• Summary
  • Contents
  • Subject index

Borders, Histories, Existences: Gender and Beyond contends that borders are, by definition, lines of inclusion and exclusion established by the state. It analyses how states construct borders and try to make them static and rigid and how bordered existences, such as women, migrant workers and victims of human trafficking, destabilise the rigid constructs. It explores the political conditions that have made borders problematic in post-colonial South Asia and how these borders have become regions of extreme control or violence.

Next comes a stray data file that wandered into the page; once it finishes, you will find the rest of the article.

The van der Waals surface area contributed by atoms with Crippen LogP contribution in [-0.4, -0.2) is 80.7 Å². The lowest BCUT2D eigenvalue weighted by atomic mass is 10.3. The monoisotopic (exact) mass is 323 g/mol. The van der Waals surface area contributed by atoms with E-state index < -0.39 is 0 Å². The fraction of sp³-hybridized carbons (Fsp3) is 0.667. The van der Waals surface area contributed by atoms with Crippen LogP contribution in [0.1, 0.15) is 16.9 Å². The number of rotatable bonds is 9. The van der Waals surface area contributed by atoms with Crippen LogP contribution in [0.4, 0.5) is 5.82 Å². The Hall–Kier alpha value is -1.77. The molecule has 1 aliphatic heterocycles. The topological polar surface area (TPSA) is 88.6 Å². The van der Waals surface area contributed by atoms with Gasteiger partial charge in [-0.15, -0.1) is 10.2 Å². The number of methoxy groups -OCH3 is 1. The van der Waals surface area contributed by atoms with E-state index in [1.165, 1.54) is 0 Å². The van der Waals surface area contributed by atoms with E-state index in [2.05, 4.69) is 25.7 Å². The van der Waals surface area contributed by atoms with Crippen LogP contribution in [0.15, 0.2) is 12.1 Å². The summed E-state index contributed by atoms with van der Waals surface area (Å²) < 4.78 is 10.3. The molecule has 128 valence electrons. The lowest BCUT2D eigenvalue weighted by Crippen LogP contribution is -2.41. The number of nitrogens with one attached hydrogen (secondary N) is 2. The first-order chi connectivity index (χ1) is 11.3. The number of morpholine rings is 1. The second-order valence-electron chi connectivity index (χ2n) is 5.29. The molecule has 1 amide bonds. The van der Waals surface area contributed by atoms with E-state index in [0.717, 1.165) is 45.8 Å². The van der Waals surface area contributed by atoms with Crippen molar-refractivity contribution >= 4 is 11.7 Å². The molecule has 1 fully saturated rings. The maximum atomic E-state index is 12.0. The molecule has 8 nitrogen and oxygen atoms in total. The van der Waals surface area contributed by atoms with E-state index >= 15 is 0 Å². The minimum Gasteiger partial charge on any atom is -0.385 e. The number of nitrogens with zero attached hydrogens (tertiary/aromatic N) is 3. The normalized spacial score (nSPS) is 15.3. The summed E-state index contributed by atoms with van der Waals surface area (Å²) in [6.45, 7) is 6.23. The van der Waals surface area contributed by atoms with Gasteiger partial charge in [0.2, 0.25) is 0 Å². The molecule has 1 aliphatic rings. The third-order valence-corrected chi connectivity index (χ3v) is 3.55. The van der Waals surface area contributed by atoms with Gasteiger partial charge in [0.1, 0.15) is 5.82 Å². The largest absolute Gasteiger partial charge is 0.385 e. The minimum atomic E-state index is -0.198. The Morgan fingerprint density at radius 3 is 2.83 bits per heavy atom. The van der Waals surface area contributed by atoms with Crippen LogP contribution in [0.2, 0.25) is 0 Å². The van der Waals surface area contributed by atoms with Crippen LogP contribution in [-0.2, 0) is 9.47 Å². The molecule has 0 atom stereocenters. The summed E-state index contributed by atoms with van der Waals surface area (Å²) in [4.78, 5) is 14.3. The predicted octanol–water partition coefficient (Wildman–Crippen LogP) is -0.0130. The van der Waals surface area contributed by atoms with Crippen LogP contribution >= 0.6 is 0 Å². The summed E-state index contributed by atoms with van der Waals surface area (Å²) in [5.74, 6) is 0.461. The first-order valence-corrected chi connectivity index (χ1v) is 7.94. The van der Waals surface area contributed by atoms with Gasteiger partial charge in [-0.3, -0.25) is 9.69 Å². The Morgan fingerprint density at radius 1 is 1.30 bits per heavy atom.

Borders as Unsettled Markers: The Sino-Indian Border
Borders as unsettled markers: The Sino-Indian border

It was the age of the Great Game and Lord Curzon was at the helm of British affairs in India. In his now famous observation, he revealed the problem that confronted the British not just in India, but in the entire ‘modern’ world. Frontiers, he said were indeed the razor's edge on which hung modern issues of war and peace.1 How could the British then bring back their 10,000 troops, deployed in Chitral, Tochi Valley, Landi Kotal and the Khyber Pass? Following Curzon's principles, they could not afford to give up Quetta or any of the frontier posts. Ultimately the British constructed strategic railways up to Dargai, Jamrud and Thal, and frontiers ...

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